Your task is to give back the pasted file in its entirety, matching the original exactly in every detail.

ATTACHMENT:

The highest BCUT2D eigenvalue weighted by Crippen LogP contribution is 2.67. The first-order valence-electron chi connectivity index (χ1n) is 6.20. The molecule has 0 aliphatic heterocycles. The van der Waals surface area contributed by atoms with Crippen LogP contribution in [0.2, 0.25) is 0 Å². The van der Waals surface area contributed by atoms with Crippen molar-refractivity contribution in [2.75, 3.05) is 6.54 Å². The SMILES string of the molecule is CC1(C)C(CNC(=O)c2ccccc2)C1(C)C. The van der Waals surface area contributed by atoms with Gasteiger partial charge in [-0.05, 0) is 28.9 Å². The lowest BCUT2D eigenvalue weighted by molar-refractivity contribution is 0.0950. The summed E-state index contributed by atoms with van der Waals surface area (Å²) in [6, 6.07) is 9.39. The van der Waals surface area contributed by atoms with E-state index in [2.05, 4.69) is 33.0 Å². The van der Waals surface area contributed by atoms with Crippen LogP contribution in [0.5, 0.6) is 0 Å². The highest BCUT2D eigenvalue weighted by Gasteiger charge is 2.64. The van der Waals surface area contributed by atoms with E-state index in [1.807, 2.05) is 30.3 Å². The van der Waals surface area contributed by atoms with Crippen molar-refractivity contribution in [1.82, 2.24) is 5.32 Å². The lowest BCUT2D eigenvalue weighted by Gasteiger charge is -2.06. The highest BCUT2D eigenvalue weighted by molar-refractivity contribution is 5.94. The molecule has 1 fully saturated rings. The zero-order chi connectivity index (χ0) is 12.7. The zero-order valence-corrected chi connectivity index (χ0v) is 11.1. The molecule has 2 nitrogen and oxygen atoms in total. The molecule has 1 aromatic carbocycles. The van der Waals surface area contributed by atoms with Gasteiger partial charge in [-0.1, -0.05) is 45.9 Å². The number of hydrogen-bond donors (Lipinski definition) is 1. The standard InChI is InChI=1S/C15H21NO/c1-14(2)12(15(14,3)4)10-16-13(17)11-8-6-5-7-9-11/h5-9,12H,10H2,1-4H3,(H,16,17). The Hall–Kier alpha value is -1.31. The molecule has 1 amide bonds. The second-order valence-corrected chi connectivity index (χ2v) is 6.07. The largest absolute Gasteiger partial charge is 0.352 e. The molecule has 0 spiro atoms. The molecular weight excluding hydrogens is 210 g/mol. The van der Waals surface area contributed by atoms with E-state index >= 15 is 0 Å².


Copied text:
The highest BCUT2D eigenvalue weighted by Crippen LogP contribution is 2.67. The first-order valence-electron chi connectivity index (χ1n) is 6.20. The molecule has 0 aliphatic heterocycles. The van der Waals surface area contributed by atoms with Crippen LogP contribution in [0.2, 0.25) is 0 Å². The van der Waals surface area contributed by atoms with Crippen molar-refractivity contribution in [2.75, 3.05) is 6.54 Å². The SMILES string of the molecule is CC1(C)C(CNC(=O)c2ccccc2)C1(C)C. The van der Waals surface area contributed by atoms with Gasteiger partial charge in [-0.05, 0) is 28.9 Å². The lowest BCUT2D eigenvalue weighted by molar-refractivity contribution is 0.0950. The summed E-state index contributed by atoms with van der Waals surface area (Å²) in [6, 6.07) is 9.39. The van der Waals surface area contributed by atoms with E-state index in [2.05, 4.69) is 33.0 Å². The van der Waals surface area contributed by atoms with Crippen LogP contribution in [0.5, 0.6) is 0 Å². The highest BCUT2D eigenvalue weighted by Gasteiger charge is 2.64. The van der Waals surface area contributed by atoms with E-state index in [1.807, 2.05) is 30.3 Å². The van der Waals surface area contributed by atoms with Crippen molar-refractivity contribution in [1.82, 2.24) is 5.32 Å². The lowest BCUT2D eigenvalue weighted by Gasteiger charge is -2.06. The highest BCUT2D eigenvalue weighted by molar-refractivity contribution is 5.94. The molecule has 1 fully saturated rings. The zero-order chi connectivity index (χ0) is 12.7. The zero-order valence-corrected chi connectivity index (χ0v) is 11.1. The molecule has 2 nitrogen and oxygen atoms in total. The molecule has 1 aromatic carbocycles. The van der Waals surface area contributed by atoms with Gasteiger partial charge in [-0.1, -0.05) is 45.9 Å². The number of hydrogen-bond donors (Lipinski definition) is 1. The standard InChI is InChI=1S/C15H21NO/c1-14(2)12(15(14,3)4)10-16-13(17)11-8-6-5-7-9-11/h5-9,12H,10H2,1-4H3,(H,16,17). The Hall–Kier alpha value is -1.31. The molecule has 1 amide bonds. The second-order valence-corrected chi connectivity index (χ2v) is 6.07. The largest absolute Gasteiger partial charge is 0.352 e. The molecule has 0 spiro atoms. The molecular weight excluding hydrogens is 210 g/mol. The van der Waals surface area contributed by atoms with E-state index >= 15 is 0 Å².